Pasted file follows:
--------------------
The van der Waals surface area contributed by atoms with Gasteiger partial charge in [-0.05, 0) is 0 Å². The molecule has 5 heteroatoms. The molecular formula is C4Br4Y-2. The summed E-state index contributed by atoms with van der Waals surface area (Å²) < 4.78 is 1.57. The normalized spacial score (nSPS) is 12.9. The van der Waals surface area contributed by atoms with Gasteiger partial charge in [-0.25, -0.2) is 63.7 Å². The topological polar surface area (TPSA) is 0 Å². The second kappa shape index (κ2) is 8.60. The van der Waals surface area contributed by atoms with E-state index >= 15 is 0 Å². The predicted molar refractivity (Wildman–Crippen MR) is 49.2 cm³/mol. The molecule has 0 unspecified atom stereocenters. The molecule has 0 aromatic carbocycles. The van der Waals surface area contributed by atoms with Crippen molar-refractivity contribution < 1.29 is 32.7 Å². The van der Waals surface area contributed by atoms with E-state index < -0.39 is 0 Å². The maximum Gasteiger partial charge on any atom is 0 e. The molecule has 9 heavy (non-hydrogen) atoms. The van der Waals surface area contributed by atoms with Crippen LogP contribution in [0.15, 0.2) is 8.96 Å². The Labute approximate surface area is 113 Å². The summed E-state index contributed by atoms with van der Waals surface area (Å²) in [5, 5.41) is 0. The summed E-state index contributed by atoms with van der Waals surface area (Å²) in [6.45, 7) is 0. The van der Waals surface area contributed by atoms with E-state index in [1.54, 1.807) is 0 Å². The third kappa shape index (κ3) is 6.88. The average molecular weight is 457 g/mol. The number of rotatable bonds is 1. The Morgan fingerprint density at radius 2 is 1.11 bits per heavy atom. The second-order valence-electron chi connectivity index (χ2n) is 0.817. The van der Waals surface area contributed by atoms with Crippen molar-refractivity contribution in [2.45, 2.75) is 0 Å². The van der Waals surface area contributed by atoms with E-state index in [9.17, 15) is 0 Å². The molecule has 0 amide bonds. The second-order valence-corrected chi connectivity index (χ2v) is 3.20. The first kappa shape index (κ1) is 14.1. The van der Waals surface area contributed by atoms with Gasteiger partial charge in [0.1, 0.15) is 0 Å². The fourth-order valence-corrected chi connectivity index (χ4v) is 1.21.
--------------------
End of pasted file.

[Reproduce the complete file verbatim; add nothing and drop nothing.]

The van der Waals surface area contributed by atoms with Gasteiger partial charge in [-0.05, 0) is 0 Å². The molecule has 5 heteroatoms. The molecular formula is C4Br4Y-2. The summed E-state index contributed by atoms with van der Waals surface area (Å²) < 4.78 is 1.57. The normalized spacial score (nSPS) is 12.9. The van der Waals surface area contributed by atoms with Gasteiger partial charge in [-0.25, -0.2) is 63.7 Å². The topological polar surface area (TPSA) is 0 Å². The second kappa shape index (κ2) is 8.60. The van der Waals surface area contributed by atoms with E-state index >= 15 is 0 Å². The predicted molar refractivity (Wildman–Crippen MR) is 49.2 cm³/mol. The molecule has 0 unspecified atom stereocenters. The molecule has 0 aromatic carbocycles. The van der Waals surface area contributed by atoms with Crippen molar-refractivity contribution < 1.29 is 32.7 Å². The van der Waals surface area contributed by atoms with E-state index < -0.39 is 0 Å². The maximum Gasteiger partial charge on any atom is 0 e. The molecule has 9 heavy (non-hydrogen) atoms. The van der Waals surface area contributed by atoms with Crippen LogP contribution in [0.15, 0.2) is 8.96 Å². The Labute approximate surface area is 113 Å². The summed E-state index contributed by atoms with van der Waals surface area (Å²) in [5, 5.41) is 0. The summed E-state index contributed by atoms with van der Waals surface area (Å²) in [6.45, 7) is 0. The van der Waals surface area contributed by atoms with E-state index in [1.54, 1.807) is 0 Å². The third kappa shape index (κ3) is 6.88. The average molecular weight is 457 g/mol. The number of rotatable bonds is 1. The Morgan fingerprint density at radius 2 is 1.11 bits per heavy atom. The second-order valence-electron chi connectivity index (χ2n) is 0.817. The van der Waals surface area contributed by atoms with Crippen molar-refractivity contribution in [2.45, 2.75) is 0 Å². The van der Waals surface area contributed by atoms with E-state index in [9.17, 15) is 0 Å². The molecule has 0 amide bonds. The second-order valence-corrected chi connectivity index (χ2v) is 3.20. The first kappa shape index (κ1) is 14.1. The van der Waals surface area contributed by atoms with Gasteiger partial charge in [0.1, 0.15) is 0 Å². The fourth-order valence-corrected chi connectivity index (χ4v) is 1.21.